Do you run a WordPress site? With WordPress powering up to 25% of the World Wide Web and WooCommerce powering around 25% of all ecommerce carts out there1, WordPress is significant. As such, with more people in Malaysia turning to WordPress to power their websites, it is crucial to understand why your developer should use premium WordPress plugins instead of developing something custom.
And to use premium WordPress plugins mean that the cost of your site goes up. Rather than fretting about the price, think of the actual cost of creating and maintaining a WordPress plugin.
Introduction To Premium WordPress Plugins
Most developers don’t like the concept of premium WordPress plugins. After all, having a premium WordPress plugin means that they need to rely on the plugin developer/author to add features that you require instead of them. More importantly however, is that having premium plugins would mean that you don’t need to pay them for the cost of coding. And most crucial is, if you can already get the features from the plugin, why do you need your developer?
1) Why Your Developer Should Use Premium WordPress Plugins : Best Practice
Ever had your developer tell you that they will develop your site for you? If you have and found that after paying them RM 30k or more (and in some more complex sites, RM 100k), you are stuck with the theme? That is, if you switch themes, there goes all your expensively paid for functions. And these functions could be anything from a special way to make WooCommerce work or perhaps just a way for you to sell tickets for your next show on your website.
Thus comes the question, if your developer follows best programming practices and separates the functions into plugins, how much would it cost?
2) Why Your Developer Should Use Premium WordPress Plugins : Time And Costs
If you ever commissioned for a specific plugin to be built for your site, it could cost you in between USD 500 to USD 50,000, depending on complexity and things needed. However, if you compare that to the function you need, you might even lose out on features when compared to certain premium plugins out there. Why?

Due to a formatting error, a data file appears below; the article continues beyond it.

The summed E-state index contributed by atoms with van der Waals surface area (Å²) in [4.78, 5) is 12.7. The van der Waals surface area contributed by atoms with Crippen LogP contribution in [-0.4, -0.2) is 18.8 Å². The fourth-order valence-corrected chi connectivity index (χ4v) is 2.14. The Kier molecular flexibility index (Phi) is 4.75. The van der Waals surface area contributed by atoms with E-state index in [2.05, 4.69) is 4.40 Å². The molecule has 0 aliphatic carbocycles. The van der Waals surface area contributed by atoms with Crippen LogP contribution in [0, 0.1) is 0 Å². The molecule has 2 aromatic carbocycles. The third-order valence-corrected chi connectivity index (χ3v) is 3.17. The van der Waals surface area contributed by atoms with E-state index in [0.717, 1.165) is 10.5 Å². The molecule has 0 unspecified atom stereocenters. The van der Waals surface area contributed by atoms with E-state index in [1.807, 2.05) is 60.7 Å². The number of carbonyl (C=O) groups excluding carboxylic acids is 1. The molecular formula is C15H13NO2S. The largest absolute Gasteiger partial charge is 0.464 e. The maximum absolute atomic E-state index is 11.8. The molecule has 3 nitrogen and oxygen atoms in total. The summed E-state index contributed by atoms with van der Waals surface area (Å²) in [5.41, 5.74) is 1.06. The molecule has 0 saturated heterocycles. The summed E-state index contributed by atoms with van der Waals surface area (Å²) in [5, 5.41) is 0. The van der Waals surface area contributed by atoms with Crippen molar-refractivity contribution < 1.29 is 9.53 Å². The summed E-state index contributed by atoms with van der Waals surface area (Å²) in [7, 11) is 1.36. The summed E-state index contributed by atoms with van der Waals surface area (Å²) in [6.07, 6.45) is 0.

You see, when a developer builds a plugin, they usually have a team with them. Certain plugins like Gravity Forms, WooCommerce Subscriptions and even OptinMonster, would have one thousand or more programming hours invested. Some development teams would have spent two to three thousand hours adjusting, removing and adding codes to the plugin that might just cost you USD 199 per year.
A) Maintenance Costs Isn’t Cheap
However, lest you think it is expensive, if you were to hire someone with the base price of RM 50/hour, a 1000 hour job would easily cost you RM 50k. And that’s for starters. The very fact that PHP is evolving and WordPress evolves with PHP, means you need to keep your plugin updated, or face having vulnerabilities and a hacked website. Thus, if you factor in about 10-20 hours per month for the upkeep of your plugin, you would easily be paying RM 12k yearly just to get it updated.
And how about if you need more features? The best practice means that you need to create a separate plugin for that. With the cost of a single plugin at an average of RM 20-30k with recurring cost of RM 12k to keep in maintained, developing and maintaining your own WordPress plugins isn’t cheap.
B) What Happens If I Don’t Want To Keep My Plugins Maintained?
One regular question we’re asked is, what happens if I don’t want to maintain my plugins? As WordPress changes and as PHP becomes more corporate, programming in PHP changes from just kiddie scripts to proper structure. As such, certain codes that are used now might become obsolete within 3-6 months. And that will cause your site to have fatal errors, or worse backdoor vulnerabilities
C) But My Developer Says I Don’t Need Further Updates!
Well, either your developer is cheating you, or he doesn’t know what he’s saying. When we launched our first ecommerce store, I spent about RM 20k for the developer to do some customisation of the theme and the plugin. And it all worked well until… the day it stopped working. True enough, the developer previously told me that the plugin was future proof, but future proof meant NOT upgrading the WordPress installation and NOT upgrading to PHP 5.4 (and now, 5.5). With the plugin crafted during the heydays of PHP 5.2 (which was then abandoned as PHP 5.2 had numerous vulnerabilities), not upgrading also meant trouble.
While it is always great to have customisation done to your site, added functions should always be placed in a plugin which is actively maintained. If your developer decides that he rather not do so, you better find a good developer who would do so.
However, if you could find a premium plugin that does what you need, we recommend that you purchase this plugin or get your developer to install his developer licence for you. After all, under the developer’s licence, your developer can install their premium plugins to an unlimited amount sites, saving you a lot of money in recurring fees and hiring an independent developer.
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